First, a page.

Yup, this is our famous kampua noodles. I always like to add a bowl of pig liver soup to my order (RM 4) coz it makes the noodles taste even better with that rich, mineral-y taste that liver has. I also like pork tripe soup (RM 5) coz of the chewy texture and the acidic dipping sauce it comes in.

pork liver soup

It’s a perfect side dish(es) for kampua noodles – the offal works very well with the slices of BBQ pork in the noodle dish and I always love drinking the soup after I’m done – alternating between the clear pork tripe soup and the dark iron-y pig liver soup with tendrils of liver. It’s always the *first* thing I eat when I come back and this one was at Yum Yum Cafe.

Raw Pork Noodles a.k.a. Sheng Rou Mee

raw pork noodles

I first heard my uncle singing praises about this new place in Sibu. It was the coffee shop that we wanted to go to after my mom’s 3rd day funeral services but it was closed. My dad and I went hunting for it with my aunts the day before I was supposed to fly back to KL.

sheng rou mee

The place serves sheng rou mee which is roughly translated as “raw pork noodles”. The meat is not raw per se but it’s very rare. The meat is pounded into small, thin slices and then served in a broth and it cooks with ambient heat much like shabu shabu.

oily noodles

There are four (4) types of noodles on offer – the most popular is kampua mee, followed by oily noodles e.g. “you mien”. The latter is different from the ones in KL – the Sibu version is much thinner and absorbs the lard well. The noodles are tossed in lard oil, much like kampua mee.

wan li sheng rou mee

There you have it – Wan Li Sheng Rou Mee is basically kampua mee with a side dish of clear broth with rare pork slices inside…

raw pork soup

…and it’s delicious!

wan li pork noodles

The place was *packed* when we were there and new customers streamed in as soon as the others left. It’s RM 5 per dish, irrespective of the noodle type you choose but I’ll opt for the kampua as it goes with it well.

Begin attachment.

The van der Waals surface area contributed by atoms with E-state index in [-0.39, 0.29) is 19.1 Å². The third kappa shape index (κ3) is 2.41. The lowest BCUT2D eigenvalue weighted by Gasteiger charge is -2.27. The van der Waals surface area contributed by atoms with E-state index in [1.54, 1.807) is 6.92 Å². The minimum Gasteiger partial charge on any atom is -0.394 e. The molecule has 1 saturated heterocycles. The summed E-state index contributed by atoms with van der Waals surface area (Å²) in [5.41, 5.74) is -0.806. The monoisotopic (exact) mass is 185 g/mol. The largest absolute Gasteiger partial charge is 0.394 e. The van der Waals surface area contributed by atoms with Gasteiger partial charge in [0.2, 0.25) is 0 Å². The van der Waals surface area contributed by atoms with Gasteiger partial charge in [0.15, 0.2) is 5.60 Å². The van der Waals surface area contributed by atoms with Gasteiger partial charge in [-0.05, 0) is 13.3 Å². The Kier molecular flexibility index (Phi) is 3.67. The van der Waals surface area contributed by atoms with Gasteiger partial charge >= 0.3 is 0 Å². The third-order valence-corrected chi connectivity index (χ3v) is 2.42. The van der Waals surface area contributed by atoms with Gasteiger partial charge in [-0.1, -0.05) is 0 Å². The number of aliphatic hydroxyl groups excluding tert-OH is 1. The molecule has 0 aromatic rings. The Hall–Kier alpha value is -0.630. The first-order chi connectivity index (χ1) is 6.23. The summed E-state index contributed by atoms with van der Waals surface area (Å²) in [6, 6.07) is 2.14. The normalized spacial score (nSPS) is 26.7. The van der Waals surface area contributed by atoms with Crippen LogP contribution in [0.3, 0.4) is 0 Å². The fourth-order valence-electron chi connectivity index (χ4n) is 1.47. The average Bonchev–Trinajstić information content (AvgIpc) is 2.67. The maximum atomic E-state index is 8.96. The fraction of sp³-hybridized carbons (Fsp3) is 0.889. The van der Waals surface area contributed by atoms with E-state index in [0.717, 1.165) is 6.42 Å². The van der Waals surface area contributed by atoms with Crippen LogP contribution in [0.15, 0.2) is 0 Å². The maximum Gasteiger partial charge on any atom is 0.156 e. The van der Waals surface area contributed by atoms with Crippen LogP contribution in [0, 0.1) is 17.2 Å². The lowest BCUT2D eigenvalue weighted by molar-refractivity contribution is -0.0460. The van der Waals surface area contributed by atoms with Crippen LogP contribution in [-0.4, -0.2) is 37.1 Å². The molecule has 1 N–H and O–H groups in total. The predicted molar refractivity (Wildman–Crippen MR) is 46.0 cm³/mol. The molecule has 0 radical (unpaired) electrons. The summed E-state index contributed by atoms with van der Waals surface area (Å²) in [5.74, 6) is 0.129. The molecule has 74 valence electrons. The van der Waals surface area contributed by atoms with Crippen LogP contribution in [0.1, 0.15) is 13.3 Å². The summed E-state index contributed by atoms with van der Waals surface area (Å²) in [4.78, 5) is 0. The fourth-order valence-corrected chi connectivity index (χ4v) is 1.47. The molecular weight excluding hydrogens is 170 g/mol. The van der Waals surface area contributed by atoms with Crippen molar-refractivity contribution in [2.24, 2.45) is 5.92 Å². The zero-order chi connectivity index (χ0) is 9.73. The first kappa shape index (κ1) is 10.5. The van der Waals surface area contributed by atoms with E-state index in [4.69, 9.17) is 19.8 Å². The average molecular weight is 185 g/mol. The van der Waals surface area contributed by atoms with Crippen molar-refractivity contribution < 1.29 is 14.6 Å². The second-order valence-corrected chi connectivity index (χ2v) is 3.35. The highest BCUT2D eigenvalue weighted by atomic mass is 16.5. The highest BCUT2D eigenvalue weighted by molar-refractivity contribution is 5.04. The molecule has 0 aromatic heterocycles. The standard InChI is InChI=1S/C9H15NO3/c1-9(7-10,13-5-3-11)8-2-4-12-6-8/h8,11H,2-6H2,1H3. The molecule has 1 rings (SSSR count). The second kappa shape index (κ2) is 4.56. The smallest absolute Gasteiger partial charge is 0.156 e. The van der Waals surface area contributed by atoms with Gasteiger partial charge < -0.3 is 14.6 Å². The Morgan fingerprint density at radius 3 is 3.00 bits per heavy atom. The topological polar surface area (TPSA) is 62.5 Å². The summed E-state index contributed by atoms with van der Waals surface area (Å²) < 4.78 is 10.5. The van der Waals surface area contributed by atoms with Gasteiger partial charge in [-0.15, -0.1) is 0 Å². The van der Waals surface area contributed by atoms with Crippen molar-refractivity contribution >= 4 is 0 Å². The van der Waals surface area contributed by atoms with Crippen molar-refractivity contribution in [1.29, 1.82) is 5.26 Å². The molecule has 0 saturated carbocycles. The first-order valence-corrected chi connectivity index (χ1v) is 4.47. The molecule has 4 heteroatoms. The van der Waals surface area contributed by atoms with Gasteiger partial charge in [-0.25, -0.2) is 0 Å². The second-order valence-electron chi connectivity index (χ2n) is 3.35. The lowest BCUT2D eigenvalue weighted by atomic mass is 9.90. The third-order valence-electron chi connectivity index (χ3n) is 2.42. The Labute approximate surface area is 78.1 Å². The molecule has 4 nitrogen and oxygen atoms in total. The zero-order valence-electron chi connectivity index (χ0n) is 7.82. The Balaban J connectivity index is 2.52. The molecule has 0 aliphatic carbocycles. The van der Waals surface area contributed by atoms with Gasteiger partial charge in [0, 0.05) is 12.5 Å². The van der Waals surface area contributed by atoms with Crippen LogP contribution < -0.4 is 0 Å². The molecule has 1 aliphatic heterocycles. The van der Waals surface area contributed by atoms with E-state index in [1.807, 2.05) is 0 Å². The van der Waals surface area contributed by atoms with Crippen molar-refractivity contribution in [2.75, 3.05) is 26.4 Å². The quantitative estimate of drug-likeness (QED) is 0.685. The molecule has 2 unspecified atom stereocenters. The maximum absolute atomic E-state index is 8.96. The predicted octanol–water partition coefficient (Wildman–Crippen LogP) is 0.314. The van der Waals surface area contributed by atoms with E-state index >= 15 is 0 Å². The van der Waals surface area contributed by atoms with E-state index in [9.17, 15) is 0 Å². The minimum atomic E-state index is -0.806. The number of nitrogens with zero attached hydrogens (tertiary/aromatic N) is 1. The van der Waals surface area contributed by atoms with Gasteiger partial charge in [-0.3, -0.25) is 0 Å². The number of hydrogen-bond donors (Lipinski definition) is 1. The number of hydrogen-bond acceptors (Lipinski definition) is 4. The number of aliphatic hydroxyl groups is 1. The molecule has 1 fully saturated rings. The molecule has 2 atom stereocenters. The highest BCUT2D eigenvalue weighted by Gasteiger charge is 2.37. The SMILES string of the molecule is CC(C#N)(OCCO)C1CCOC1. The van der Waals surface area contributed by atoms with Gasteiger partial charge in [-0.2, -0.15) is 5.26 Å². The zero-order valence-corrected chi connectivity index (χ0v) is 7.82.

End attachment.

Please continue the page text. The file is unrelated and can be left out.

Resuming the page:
pork slices

It’s the latest fad to hit the town and I have to say that my uncle was spot on, it’s a nice place. Considering that a plate of kampua with radioactive red char siew goes for RM 2.50 in most stalls, paying a little extra for a nice bowl of clear broth with generous amounts of pork slices inside is apparently, a very solid business model!

Dishes of Death: Cultural food for funerals

crispy floss sandwich

My late mom is Foochow while my dad is Henghua and they both have different cultural traditions for food after a death in the family. We’ve just done the 3rd day ceremony where we sweep the cemetery grounds and bring her photo back. It’s customary to eat together after this and the two different cultures have different dishes that you’re supposed to eat.

1. Chicken mee sua with red wine and boiled-fried egg

henghua noodles

This is a Henghua tradition. You’re supposed to eat longevity noodles cooked with chicken stock (real, not from a cube or bottle) and served with pieces of chicken and an egg that’s been boiled before battered and then deep fried.

There’s also locally fermented red rice wine used for cooking in this dish. The dish above replaces the mee sua with hung ang noodles (see below).

2. Fried thick beehoon with boiled-fried egg

foochow noodles

This is a Foochow tradition and we originally wanted to follow this custom since my mom is Foochow. The fried thick beehoon is known as “hung ang” over here – it’s best described as a cross between mee hoon and lou shi fan.

Unfortunately, we drove to three (3) different places and all of them were *closed* so we settled on eating just whatever we wanted, since my dad is Christian and doesn’t follow all these pantang (superstitious beliefs) anyway.

The picture above is a type of Foochow style fried noodles – the next best thing, which most people had.

3. Pork leg longevity noodles

pork leg noodles

I had this with one of my uncles. It’s stewed pork leg cooked with a specific combination of herbs and spices called pek ting yok (usually translated as 8 treasures herb). It’s RM 7 and I found it to be quite good and it fulfils the Henghua tradition of eating longevity noodles after a death and the subsequent visit to the family.

pork mee sua

My grandma was so worried that we didn’t eat this (she’s of the older generation) and cooked dry longevity noodles tossed in lard for us at night!

rojak tambi

As for us, since we don’t really follow tradition, you can even eat rojak tambi if you want. I just thought it was interesting, all the cultural believes surrounding death and I never got a proper explanation on why we eat a certain dish and not another. However, as in all cultures, the consumption of food after a funeral is the norm.

tambi rojak

I did a quick search and found out that the reason we eat after a funeral is to celebrate the life of the deceased…

death dishes